National Geographic has a new documentary series, Limitless with Chris Hemsworth, starring, of course, Chris Hemsworth of Disney’s Marvel Universe. You may be more familiar with him by his major screen name, Thor!
Mr. Hemsworth, as you likely know, is a pretty ripped 39 year old man who in this series goes through a fair bit of testing – both physical and biomedical. In the series’ course, Mr. Hemsworth consented to some genetic testing to help with a storyline about how to make the best body out of the genetic code you’ve been born with. How does one fight aging while also maximizing fitness and performance.
Chris Hemsworth was willing to take all the tests as well as go on camera as the results were shared with him, and one of the tests was for the genes that predispose a body to Alzheimer’s disease, APOE4. He was informed on camera that he had not one of these genes, but two of them. He says he is thankful to know so that he can gather together a veritable arsenal of tools…diet, exercise and more to give him better than the predicted odds. Let me talk a bit about diet and exercise and the long overdue need for an effective medication to take on Alzheimer’s.
Regular exercise, the 10,000 steps, upper body strength and endurance do not begin to describe what “Thor” was willing to do to improve his odds, to fix the game more in his favor. His operating mantra is effectively that this test is not a diagnosis; it is a warning. Thor went so far as to train with Navy Seals.
Exercise as Preventative:
Walking or swimming are the low, but effective, bar to clear. The old rule of thumb was 10,000 steps a day for walking, but for those over 65, 6,000 may still work well. The World Health Organization recommends 150 minutes of moderate exercise per week, or 75 minutes of more vigorous exercise. These are to be complemented by strength training twice a week. There is more that can be done, but that would be a post unto itself.
Diet as Preventative:
Mediterranean, MIND and DASH. The Mediterranean Diet which revolves around fruits, vegetables, whole grains, beans and other legumes and seafoods. It’s important also to steer clear of saturated fats, choosing instead olive oils. Minimize (really, not aspirationally) your intake of sugar, red meat and to some extent eggs. The DASH diet has a more cardiovascular focus that looks to reduce salt intake, because it also reduces cerebrovascular and Alzheimer’s issues.
Medical Therapies as Brakes:
There are no drugs to stop or cure Alzheimer’s disease yet, although some of the new or upcoming approvals from FDA may slow the progression of the disease, albeit modestly. The future of Alzheimer’s treatment likely will be using complementary drugs in combination as is often the case in cancer or cardiovascular conditions and more. You probably have already heard of the FDA approval of aducanemab (branded as Aduhelm) within the past year. What was initially received with great excitement … well … fizzled. The efficacy of this once-heralded drug to fight the accumulation of amyloid plaque had significant downside. It didn’t improve cognition based on tests, and it had an unfortunate tendency to cause cerebral and related hemorrhaging, headache, dizziness and confusion. Did I mention that it was an IV-administered therapy and Medicare did not approve payment to cover the drug?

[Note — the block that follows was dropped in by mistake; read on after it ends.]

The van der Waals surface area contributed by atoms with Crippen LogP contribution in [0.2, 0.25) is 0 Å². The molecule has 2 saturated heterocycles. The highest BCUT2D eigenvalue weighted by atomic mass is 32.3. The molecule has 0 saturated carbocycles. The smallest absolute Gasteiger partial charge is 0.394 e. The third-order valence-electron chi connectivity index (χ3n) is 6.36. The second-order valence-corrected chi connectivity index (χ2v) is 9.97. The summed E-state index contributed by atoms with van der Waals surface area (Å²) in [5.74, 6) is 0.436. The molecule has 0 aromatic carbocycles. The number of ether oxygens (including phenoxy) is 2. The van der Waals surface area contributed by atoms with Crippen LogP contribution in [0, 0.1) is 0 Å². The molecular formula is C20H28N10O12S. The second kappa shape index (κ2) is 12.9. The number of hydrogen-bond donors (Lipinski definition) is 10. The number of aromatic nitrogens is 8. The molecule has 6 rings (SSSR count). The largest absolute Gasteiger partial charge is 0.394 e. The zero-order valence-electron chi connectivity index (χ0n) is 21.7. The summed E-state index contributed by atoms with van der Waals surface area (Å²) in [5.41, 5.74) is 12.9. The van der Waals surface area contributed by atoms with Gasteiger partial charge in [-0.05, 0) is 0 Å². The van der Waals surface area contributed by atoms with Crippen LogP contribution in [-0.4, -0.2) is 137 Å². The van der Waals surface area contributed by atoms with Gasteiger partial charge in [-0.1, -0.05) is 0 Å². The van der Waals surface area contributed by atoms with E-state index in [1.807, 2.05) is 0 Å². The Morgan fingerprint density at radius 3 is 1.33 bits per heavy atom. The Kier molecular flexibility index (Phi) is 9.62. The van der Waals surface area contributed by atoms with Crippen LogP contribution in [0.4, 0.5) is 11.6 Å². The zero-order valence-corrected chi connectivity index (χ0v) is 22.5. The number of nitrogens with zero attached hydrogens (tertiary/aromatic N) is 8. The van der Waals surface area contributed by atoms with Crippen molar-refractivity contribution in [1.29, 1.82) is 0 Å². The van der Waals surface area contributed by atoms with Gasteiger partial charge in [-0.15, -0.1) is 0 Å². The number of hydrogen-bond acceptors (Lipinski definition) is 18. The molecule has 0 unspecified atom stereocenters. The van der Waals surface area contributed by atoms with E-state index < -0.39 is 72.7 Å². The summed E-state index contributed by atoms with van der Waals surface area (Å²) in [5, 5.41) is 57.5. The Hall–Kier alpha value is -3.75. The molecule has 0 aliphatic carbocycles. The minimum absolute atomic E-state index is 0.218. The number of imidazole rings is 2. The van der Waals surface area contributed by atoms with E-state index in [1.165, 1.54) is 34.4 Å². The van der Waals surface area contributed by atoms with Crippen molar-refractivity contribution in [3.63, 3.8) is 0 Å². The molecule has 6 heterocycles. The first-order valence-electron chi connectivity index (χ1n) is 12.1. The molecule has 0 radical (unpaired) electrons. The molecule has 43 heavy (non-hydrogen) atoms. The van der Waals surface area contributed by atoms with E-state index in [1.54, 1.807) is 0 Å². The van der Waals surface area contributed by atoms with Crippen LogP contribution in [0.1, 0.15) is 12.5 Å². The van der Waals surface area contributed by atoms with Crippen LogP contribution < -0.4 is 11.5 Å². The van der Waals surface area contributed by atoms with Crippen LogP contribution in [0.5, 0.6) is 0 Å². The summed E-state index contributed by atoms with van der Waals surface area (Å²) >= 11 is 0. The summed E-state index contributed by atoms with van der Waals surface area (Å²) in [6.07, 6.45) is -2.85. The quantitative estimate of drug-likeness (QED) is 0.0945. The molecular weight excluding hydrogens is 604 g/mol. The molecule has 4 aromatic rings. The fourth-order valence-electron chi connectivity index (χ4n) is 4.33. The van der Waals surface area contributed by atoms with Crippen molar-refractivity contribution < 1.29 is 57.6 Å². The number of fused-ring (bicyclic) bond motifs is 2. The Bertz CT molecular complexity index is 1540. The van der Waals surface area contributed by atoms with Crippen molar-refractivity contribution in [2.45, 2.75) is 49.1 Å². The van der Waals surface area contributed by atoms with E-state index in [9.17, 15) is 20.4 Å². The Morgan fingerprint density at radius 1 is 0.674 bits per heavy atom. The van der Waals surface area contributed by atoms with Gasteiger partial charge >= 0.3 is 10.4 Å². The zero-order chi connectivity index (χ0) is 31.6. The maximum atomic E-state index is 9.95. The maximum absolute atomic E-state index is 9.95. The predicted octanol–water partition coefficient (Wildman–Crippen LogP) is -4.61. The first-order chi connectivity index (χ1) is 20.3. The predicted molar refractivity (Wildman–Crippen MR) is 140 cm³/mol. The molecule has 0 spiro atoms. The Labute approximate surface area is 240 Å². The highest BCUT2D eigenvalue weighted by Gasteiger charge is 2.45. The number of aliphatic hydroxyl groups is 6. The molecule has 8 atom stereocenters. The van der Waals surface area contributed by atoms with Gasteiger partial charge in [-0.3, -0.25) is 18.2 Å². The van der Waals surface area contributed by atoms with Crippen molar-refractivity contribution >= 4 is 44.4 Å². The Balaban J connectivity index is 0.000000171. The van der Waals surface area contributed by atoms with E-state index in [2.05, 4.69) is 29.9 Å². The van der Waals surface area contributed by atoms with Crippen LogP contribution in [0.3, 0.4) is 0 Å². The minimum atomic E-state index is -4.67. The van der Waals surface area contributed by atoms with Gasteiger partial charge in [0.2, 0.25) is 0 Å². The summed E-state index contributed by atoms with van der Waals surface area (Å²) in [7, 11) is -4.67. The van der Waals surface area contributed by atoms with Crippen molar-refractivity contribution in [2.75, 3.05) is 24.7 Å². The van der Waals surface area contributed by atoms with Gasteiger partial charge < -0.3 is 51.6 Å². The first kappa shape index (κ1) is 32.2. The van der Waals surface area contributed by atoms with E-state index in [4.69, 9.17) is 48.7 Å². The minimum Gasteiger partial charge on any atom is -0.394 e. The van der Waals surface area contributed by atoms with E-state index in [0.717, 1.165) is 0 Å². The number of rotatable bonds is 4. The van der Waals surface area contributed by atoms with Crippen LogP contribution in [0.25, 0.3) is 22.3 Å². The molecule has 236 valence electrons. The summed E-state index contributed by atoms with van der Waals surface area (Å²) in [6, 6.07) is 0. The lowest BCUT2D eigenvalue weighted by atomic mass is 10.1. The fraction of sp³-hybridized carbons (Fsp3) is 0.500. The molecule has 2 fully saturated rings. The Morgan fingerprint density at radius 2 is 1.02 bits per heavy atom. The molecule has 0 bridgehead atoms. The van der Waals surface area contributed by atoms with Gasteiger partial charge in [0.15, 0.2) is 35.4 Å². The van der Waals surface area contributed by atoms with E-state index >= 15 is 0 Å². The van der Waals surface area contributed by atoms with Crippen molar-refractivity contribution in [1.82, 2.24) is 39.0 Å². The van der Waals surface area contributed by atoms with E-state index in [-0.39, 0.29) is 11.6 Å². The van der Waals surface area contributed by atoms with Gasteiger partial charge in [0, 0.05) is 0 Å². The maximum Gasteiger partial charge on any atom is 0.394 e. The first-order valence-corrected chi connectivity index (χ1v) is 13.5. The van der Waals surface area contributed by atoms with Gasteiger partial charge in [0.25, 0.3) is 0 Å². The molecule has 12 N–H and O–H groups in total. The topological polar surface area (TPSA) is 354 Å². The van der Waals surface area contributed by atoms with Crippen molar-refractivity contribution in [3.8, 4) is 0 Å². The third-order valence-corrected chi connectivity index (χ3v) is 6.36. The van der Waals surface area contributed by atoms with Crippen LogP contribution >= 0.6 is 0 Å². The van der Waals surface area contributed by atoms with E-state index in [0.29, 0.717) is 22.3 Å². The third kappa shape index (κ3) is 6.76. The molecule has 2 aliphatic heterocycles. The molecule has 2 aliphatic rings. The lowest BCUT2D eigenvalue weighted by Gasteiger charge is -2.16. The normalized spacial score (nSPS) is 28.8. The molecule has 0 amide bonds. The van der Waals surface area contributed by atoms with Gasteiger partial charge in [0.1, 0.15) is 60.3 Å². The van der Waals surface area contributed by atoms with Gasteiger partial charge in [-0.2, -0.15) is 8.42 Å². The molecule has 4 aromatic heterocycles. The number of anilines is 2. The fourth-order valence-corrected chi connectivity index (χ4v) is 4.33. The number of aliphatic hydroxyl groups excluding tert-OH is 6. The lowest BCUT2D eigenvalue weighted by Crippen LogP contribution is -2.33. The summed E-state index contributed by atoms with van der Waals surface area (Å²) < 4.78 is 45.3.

Biogen and Eisai (developed Aricept), of late, have a more promising therapy to address amyloid plaque build-up, lecanemab. This drug has met both primary and secondary endpoints in clinical trials which include cognitive measures. It is not yet approved, but shows real promise. Other drugs that have moved to Phase 3 trials are showing complementary efficacy to lecanemab.
One, Cassava’s simufilam is in Phase 3 Trials having already demonstrated cognitive efficacy using an altogether different biopathway. In its Phase 2 trials, it registered impressive improvements in cognition by restoring the normal shape and functioning of a protein called filamin A that becomes warped in the brains of people with AD with very minimal side effects. There were Wall Street traders who sought to make Cassava another GameStop opportunity to “short and distort,” but that is a whole other distraction.
Another, Annovis, has been addressing another impact of Alzheimer’s disease, the proteins that are neurotoxic in the brain. Buntanetap is the working name of this agent which also is an oral medicine that repairs the axonic transport lines within the brain, restoring normal function.
There are more. Some address the agitation often associated with later stage AD and others address enzymatic, neural or other pathways susceptible to Alzheimer’s attack. Visit the federal Clinical Trials registry to learn more, but be prepared to spend some time. There is a lot happening within the Alzheimer’s disease space…but that is the good news for Chris Hemsworth and for the rest of us with aging loved ones.
At the end of the day, ask yourself “What Would Chris Hemsworth do? In his words:
“…if I didn’t know this [Alzheimer’s] information, I wouldn’t have made the changes I made. I just wasn’t aware of any of it, so now I feel thankful that I have in my arsenal the sort of tools to best prepare myself and prevent things happening in that way.”
What would you do if you knew? Chris’ route is not one of denial, but of knowledge-based proactivity that we all can benefit from following. Get your sneakers on!
Charlotte Bishop is an Aging Life Care Advisor, Geriatric Care Manager and founder of, certified professionals who are geriatric advocates, resources, counselors and friends to older adults and their families in metropolitan Chicago. She also is the co-author of How Do I Know You? A Caregiver’s Lifesaver for Dealing with Dementia.